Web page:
It’s already been six months since the online shooter Anthem came out. A lot has happened during that time, though not as much as players had hoped. The game launched with many bugs and flaws, and both players and the developers have acknowledged that it needs a lot of work.

While developer BioWare has addressed many of Anthem’s smaller issues, deeper problems persist, compounded by new updates getting delayed and being few and far between. But there has been the occasional bright spot, and the players who have stuck with it seem as committed as ever, at least for now. Here’s a rundown of everything that’s happened so far.

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  • Anthem opens to its first wave of players on February 15, going live for everyone on February 22. The staggered release schedule rewards players who purchase the game’s special edition or subscribe to one of EA’s services with early access to the game.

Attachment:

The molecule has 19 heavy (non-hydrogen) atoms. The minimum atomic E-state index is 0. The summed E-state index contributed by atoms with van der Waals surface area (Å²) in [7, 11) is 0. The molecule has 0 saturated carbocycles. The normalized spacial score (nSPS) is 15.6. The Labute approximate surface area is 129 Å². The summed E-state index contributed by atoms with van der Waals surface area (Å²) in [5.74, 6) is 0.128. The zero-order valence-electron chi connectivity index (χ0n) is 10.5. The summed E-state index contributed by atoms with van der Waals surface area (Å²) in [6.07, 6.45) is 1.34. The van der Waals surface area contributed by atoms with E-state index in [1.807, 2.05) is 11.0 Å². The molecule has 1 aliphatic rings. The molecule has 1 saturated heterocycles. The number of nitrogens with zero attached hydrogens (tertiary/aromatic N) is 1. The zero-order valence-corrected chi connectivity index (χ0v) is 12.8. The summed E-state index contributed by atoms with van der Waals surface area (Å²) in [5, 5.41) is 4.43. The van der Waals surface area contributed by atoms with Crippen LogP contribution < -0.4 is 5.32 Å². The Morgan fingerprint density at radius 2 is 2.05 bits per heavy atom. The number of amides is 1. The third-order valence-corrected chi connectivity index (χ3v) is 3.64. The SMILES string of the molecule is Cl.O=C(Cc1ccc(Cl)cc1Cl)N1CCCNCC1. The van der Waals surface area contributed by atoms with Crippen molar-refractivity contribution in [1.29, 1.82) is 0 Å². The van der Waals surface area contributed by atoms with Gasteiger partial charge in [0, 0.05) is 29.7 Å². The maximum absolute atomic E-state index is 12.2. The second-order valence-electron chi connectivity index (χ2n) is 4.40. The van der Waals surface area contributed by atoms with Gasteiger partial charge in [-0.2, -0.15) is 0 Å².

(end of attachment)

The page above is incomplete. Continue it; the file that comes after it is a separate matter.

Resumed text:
• That weekend, the game gets a hotfix to make the game’s Tomb Challenges, which occur just a few hours into the main campaign, less grindy.
  • Around February 18, players realize the game’s rarest loot is dropping from treasure chests that randomly spawn in the game’s free-play area on harder difficulties. Maps are drawn up showing players how to farm them, but BioWare patches out the loot bug before the end of the day.
  • The game’s load times are so bad that BioWare releases its day-one patch two days early. The patch also addresses other bugs, like loot not spawning for players while they’re waiting to be revived, while creating some new ones, leading to the temporary removal of some things, like the game’s Stronghold quickplay mode.